Following the three-day winter storm that pummeled much of the Northeast, there are reports of significant snow accumulation in Pennsylvania, New York and the surrounding areas. New Jersey received nearly 30 inches of snow accumulation in some cities, resulting in the highest total snowfall accumulation in recent years.

While snow is most commonly blamed for creating travel and visibility challenges, it can also cause damage to homes and buildings due to the weight of the buildup. During this unusual year, the risk of significant damage has increased since more properties are sitting vacant or have limited occupants.

As NOAA indicates, February and March continue to have the potential for heavy snowfalls due to the intersection of hot and cold temperatures. The potential for heavy snow continues into April for select parts of the country. The Hays Property Claims team has assembled a quick overview of warning signs of property damage following a winter storm, as well as what you should do about it.

Warning Signs of Damage/Collapse Following a Winter Storm:

  • Bowing, sagging, cracking or fractured trusses/purlins are a likely warning sign of overloading.
  • Fresh cracking in plaster or drywall may suggest shifting or movement of framing members.
  • Doors can suddenly become out of plumb or no longer properly shut.

These issues can also impact buildings in other regions of the country with a more moderate snow pack. Building codes are often not designed to carry the same snow loads that are anticipated in colder climates. Older buildings are especially susceptible due to less stringent building codes in effect at the time of construction or aging building materials.

COVID-19 Considerations

  • Additional effort may be required by facilities staff to determine if snow loading damage has occurred.  Many companies have less employees on site due to COVID-19, and changes/signs of snow loading issues may not be as readily apparent in areas with less traffic than normal.
  • Even if you are in a warmer climate/have minimal snow amounts can still be impacted.  Codes are not as stringent as northern climates where heavy snow accumulation is anticipated.
  • Less traffic in buildings equates to less water movement.  Pipes can be more susceptible to freezing if there is less movement of water through them.  With upcoming cold weather, this may be an issue.  Signs of pipe freeze include no water, less water or only hot/cold water coming out of faucet.
  • Less traffic in buildings also means that any water resulting from burst pipes may not be discovered as quickly as it normally would.  This can allow water to run for a longer period of time and additional areas to be damaged.

Suggested responses to snow load issues or signs of a potential collapse:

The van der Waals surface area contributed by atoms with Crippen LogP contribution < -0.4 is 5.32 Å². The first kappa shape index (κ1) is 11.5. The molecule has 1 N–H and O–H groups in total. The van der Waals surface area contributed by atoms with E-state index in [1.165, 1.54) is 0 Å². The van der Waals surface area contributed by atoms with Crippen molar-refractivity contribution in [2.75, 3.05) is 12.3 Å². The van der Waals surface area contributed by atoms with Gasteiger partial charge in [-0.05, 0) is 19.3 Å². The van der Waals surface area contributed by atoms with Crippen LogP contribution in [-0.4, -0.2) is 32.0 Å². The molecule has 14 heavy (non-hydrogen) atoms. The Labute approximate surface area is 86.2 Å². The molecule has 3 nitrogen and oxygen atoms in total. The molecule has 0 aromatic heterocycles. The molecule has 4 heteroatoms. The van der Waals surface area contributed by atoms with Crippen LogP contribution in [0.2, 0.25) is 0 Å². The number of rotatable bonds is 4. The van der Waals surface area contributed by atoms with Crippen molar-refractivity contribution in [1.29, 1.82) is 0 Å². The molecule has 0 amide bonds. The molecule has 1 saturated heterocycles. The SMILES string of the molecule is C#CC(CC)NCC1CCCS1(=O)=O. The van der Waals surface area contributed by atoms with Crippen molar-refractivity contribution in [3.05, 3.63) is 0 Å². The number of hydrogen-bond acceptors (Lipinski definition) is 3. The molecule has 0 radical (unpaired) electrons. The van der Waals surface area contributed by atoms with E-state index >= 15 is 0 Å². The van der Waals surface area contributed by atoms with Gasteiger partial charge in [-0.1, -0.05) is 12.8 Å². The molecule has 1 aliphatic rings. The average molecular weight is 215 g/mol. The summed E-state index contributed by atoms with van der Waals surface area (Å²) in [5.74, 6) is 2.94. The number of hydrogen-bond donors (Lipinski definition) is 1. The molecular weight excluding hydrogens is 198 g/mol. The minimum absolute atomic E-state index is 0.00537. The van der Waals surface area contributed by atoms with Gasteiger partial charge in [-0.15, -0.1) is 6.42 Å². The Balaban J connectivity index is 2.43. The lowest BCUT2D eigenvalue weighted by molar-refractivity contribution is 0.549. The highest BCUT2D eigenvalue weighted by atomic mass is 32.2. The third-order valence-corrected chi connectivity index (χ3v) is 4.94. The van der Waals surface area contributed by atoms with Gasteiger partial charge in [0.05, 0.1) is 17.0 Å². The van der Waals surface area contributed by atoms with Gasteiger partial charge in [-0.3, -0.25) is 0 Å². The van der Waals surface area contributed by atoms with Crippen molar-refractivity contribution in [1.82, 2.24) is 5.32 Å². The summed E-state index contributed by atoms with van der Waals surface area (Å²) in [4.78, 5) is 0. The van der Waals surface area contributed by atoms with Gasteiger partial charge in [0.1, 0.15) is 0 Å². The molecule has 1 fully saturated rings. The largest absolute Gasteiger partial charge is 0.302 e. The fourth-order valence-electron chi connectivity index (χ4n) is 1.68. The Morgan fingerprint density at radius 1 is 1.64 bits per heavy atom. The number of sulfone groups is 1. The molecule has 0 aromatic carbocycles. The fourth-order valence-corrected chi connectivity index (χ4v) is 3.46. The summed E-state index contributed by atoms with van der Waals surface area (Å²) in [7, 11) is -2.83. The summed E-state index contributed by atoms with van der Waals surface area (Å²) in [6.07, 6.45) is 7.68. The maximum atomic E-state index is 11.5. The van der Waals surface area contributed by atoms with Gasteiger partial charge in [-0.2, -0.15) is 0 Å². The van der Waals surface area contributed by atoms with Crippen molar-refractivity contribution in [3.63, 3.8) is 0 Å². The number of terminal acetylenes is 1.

• Contact a structural engineer to evaluate the structural stability and determine if shoring or other emergency repairs are necessary.
  • Safely remove snow from the roof and hire outside vendors to assist if necessary. Areas which are most susceptible to snow accumulation are along parapet walls, where there is a difference in roof elevations and in roof valleys. Be careful with snow blowers and other equipment as additional damage can occur to the roof if not properly used.
  • Keep operations and employees out of impacted areas until the licensed engineer determines the situation is stable.
  • Evaluate whether it is safe to maintain utilities in area, or if they should be shut off as a precaution.
  • Notify your insurance carrier and broker of the situation.
  • Complete shoring and temporary repairs in-line with engineer recommendations to mitigate any further damage.
  • Take photos and video, save invoicing for incurred expenses and track internal labor utilized to respond.

If a catastrophic collapse has occurred:

  • Isolate the entire area from the balance of your premises/operations.
  • Notify your insurance carrier and broker.
  • Turn off utilities to prevent further damage.
  • Identify alternate means for production/operations if they are impaired.
  • Contact a structural engineer to evaluate any remaining portions of the building.
  • Gather original building details, plans, specifications, and other construction documents available. These will assist with both rebuilding and the insurance claim process.
  • Contact a contractor for demolition and rebuilding of the structure. We suggest working with the adjuster to confirm there is agreement on the scope and pricing prior to completing any of the permanent repairs.

If you are impacted by heavy snowfall this season, Hays is here to help! Please reach out to your property claims team or contact us here.


This document is provided for general information purposes only and should not be considered legal or tax advice or legal or tax opinion on any specific facts or circumstances. Readers are urged to consult their legal counsel and tax advisor concerning any legal or tax questions that may arise.


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